Garage Sale–manifesting a way to sell $3000 worth of stuff for $247 plus change.

Recently our community put on a garage sale.  Jim and I participated on our driveway.  Neighbor Lynda and her darling German mother, Erika (aka Mama), also joined in.  Jim and I had the lion’s share of junk.  How was this possible? We moved three years ago.  I thought we purged all the junk then.

Jim has hoarder tendencies.   While gathering flotsam and jetsom to sell I stumbled across a small iron pig.  Piggy has been living on top of a file cabinet in our garage since we moved in. I put the pig in the get-rid-of-it box.   Jim spotted her, grabbed hold and refused to part with that dumb pig.  He white-knuckled gripped it, stating,  “But this is a really cute pig.”

Yes, cute pig.  Cute pig cluttering up the garage.  I literally had to pry his hoarding fingers from the pig’s belly.  Cute pig did not sell.  I noticed at end of da while loading up for a Goodwill drop off, Jim dumped Piggy into the back of my mini-van.  Yes, I drive a mini-van.  No we aren’t starting a family.  Yes, I know mini-vans aren’t cool.  Just shut-up.

My first ever garage sale was shortly after Jim and I got married.  We simply hauled all our “treasures” to our driveway, stuck a sign in the ground and set up shop. We didn’t mark anything.  We didn’t organize anything.  I didn’t know my new neighbor Brookie very well then—we had just moved in across the street.  She wandered around our driveway looking bemused.  I had no idea Brookie is a garage sale rock star.  Everything I now know about how to run a garage sale was learned from terrific friend Brookie.

We eventually shared a number of sales.  She was captain, I was crew.  This Florida sale was my first solo flight and I got my knickers in a twist worrying if I’d be organized.  I even had a nightmare that I forgot to put anything out and angry mobs were banging on the door at 7 a.m.  There were lots of harried calls to Brookie.

In case you want to know how to Brookie-craft a garage sale here are the tips.

First:  Take cars out of  garage several days early.  Set up tables in the garage.  Make extra tables with doors atop saw horses.   Place things by “theme” on each table.  Christmas stuff goes with other holiday things.  Kitchen utensils and dishes should not be integrated with baby clothes and so forth.  Once all items are on display spend a long day marking prices on each and every item.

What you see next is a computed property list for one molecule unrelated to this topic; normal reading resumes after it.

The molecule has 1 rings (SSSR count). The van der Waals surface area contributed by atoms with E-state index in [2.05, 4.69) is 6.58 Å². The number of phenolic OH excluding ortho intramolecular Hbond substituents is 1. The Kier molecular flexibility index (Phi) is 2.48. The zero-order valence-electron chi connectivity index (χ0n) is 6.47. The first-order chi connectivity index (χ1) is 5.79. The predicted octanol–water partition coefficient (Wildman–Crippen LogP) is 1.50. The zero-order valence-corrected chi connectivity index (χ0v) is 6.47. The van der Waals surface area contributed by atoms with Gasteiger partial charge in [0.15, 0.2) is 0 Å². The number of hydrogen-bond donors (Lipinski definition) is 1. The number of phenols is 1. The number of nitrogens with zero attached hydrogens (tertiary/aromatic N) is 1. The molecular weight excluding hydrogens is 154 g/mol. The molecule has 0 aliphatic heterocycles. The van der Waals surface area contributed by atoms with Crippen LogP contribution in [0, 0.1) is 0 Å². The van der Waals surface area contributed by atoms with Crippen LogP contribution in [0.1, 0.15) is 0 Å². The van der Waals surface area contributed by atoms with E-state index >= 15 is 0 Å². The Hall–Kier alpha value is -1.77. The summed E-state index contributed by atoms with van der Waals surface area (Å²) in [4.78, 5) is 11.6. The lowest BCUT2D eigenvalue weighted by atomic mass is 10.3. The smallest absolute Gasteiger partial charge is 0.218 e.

Second:  For jewelry, use hang tags so customers can’t swap price tags around.  She suggested I make a sign—all jewelry $3 unless otherwise labeled.   I spent most of the day before pricing jewelry.

This is the tip of the jewelry iceberg.  For a time being I had an etsy shop.  I purged that inventory.

Third:  Prepare a lunch the day before, then one person can go into the house and gather provisions.

Fourth:  Make a bookshelf out of two ladders and some planks.  Display all books there, hardbacks one price, paper backs half that.

Fifth:  Lot of signs around the neighborhood announcing sale.

Sixth:  Hang artwork on picket fence.  We don’t have a  picket fence, so I leaned the lone painting against the bookshelves/ladder.

Seven: Have a “free” box.  As the day goes by add new things to the “free” box so you don’t have to pack them for Goodwill.

Eight:  Tell your friends if they see any gifts they’ve given you on the sale tables not to take offense.  At one sale there were two bars of olive oil soap Jim and I brought back from Italy for Brookie and another neighbor, Judy.  Forewarned, I wasn’t offended.

Nine:  Gather cash and change.

Ten:  Tell everyone, all day long, that after a certain time all items will be half price.  They can choose to buy now or take their chances and come back later.

There are items Eleven through about Forty-Five.   But you get the idea.

Lynda and I took all of Brookie’s experience and applied it.  We were ready for the hoards.

What I found out is having a garage sale in Palm Harbor, Florida is a different kettle of fish.  In Barrington, Illinois we got CROWDS.  It was a feeding frenzy.   It took six of us to manage the sales.

Palm Harbor, Florida…not so much.  But that’s good because I got to spend time gabbing with Lynda and Erika.  Plus, the garage got cleaned out and I have a small pile of cash in my “locker”—a fancy, hand-painted box I gave Jim for his birthday years ago.  Then I usurped it.  My bad.

At the end of the day we sold $3000 worth of stuff for $247.75.  Yup, I’m a rock star business woman.




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